The loudest cheer of the day at the Brooklyn stop on the Mad Decent Block Party circuit was during Grandtheft’s set, when he abruptly cut off the parade of bass diving out of the speakers to ask, “We got any weed smokers out here in Brooklyn?!” The audience erupted like no one had ever understood them quite like Grandtheft did. Finally, they had found a community that would accept them for the social weed smokers they were.
 
And really, Mad Decent Block party is more about fleshy, intoxicated unity than anything. For seven hours this past Saturday, Coney Island’s MCU Park morphed into an EDM mating ground for anyone over 16 years old (and some definitely below) with a penchant for face paint, neon bikinis and anything mind-altering.
 
I arrived at the park around 3:20, which is 20 minutes later than the show was scheduled to start. I thought I wouldn’t miss much. Instead, I had to wait on line for 50 minutes, while disgruntled security officers led us through a safety check more thorough than anything I’ve experienced at any airport. We had to remove our shoes and walk in socks down the Coney Island sidewalk as no fewer than two security guards examined the inside of them. When it came time for my bag-check, a thick-jawed security guard removed my water bottle and immediately poured the contents of it onto the sidewalk, all the while gazing at me with a cruel, blank stare. When I expressed annoyance at this, she asked me if I wanted to return to the end of the now-even-longer line. After I declined, she made me reach under my dress and pull my bra away from my body to prove I wasn’t storing a little baggie of cocaine or my dignity in there.
 
A girl in line behind me expressed concern they weren’t going to get in, to which her friend replied, “Don’t worry, I have my sister’s ID you can use.”
 
By the time I made it into the stadium, Vic Mensa, the performer I was most excited to see, had already come and gone. But, I thought, there’s so much more to this day! So much more fun to be had!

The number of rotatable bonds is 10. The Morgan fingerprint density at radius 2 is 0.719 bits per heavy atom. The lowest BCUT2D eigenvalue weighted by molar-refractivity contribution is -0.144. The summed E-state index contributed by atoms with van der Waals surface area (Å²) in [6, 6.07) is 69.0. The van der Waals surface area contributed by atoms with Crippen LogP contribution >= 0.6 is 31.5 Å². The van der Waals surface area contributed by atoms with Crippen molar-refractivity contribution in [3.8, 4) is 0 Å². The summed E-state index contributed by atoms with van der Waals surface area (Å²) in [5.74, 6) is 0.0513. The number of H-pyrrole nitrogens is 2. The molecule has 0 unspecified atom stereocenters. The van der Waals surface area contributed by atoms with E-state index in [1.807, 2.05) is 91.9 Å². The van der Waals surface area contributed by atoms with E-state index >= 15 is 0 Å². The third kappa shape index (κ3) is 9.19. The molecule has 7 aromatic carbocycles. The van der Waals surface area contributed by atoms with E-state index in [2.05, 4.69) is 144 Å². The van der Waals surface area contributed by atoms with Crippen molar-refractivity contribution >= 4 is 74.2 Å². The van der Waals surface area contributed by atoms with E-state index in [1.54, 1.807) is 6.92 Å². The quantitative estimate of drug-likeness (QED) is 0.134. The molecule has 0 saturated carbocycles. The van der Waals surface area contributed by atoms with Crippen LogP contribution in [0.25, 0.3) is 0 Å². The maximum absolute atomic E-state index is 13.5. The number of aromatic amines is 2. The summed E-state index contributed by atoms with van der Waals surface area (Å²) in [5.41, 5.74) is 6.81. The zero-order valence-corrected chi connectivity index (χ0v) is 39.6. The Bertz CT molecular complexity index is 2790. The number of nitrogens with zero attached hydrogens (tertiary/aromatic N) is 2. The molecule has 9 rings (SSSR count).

DJ Snake and Grandtheft were indistinguishable from the pre-recorded songs in between sets (which was mostly just Calvin Harris’s Summer on a loop) and used the same exact samples: Kendrick Lamar’s m.A.A.d City, the Yeah Yeah Yeah’s Heads Will Roll, A$AP Ferg‘s Work and Calvin Harris’s Summer (again!). And yet every time one of those songs started to play, the audience went wild. Like surprised goldfish swimming around their bowl, the audience kept forgetting how much they liked Calvin Harris until they heard it.
 
Dillion Francis made the audience yell “F-U-C-K” multiple times with the kind of glee usually reserved for the preteen bully in coming-of-age movies. He also said, “I wanna see everyone shake their ass over this shit,” like a parody of Mad Decent Block Party, but totally not a parody.
 
Here are some other things I saw:
 
- A dude wearing a shirt that said “TWERK WALL” with an arrow pointing down to his crotch.
- A girl in a sweatshirt, furry Uggs and lace underwear sitting and bouncing up and down on the asphalt, her underwear getting caught on the ground’s loose gravel.
- A girl in a sparkly headband taking a selfie of her butt after someone put a sticker on it.
- Ten stern-faced NYPD officers walking in a line after 200+ people stormed the security gate around the seating area and crashed onto the field.
- Two girls grinding with each other in the emergency tent as their sweat-soaked, inebriated friend groaned on a stretcher next to them.
- A shirt that said, “I’M FROM NEW JERSEY AND YES, I’M AN ASSHOLE.”
- A shirt that said, “I’M A BITCH.”
- French Montanta, who showed up during DJ Snake’s set to do Pop That and Ain’t Worried About Nothin.
 
Our photographer David Velásquez suggested maybe there was a heavy sense of dread glinting in the sun like a sharp blade underneath all the thumping bass and beat drops, with the audience jumping maniacally in an attempt to forget they were going to die eventually, at a place where they weren’t so far from that fate.
 
As I sat in the shadow of something inflated, trying to hydrate with my free hose water, a girl next to me asked if I was writing about the show. I said yes.
 
“You should use the word ratchet,” she offered, “Because that’s what this is.”
 
Photos by David Velásquez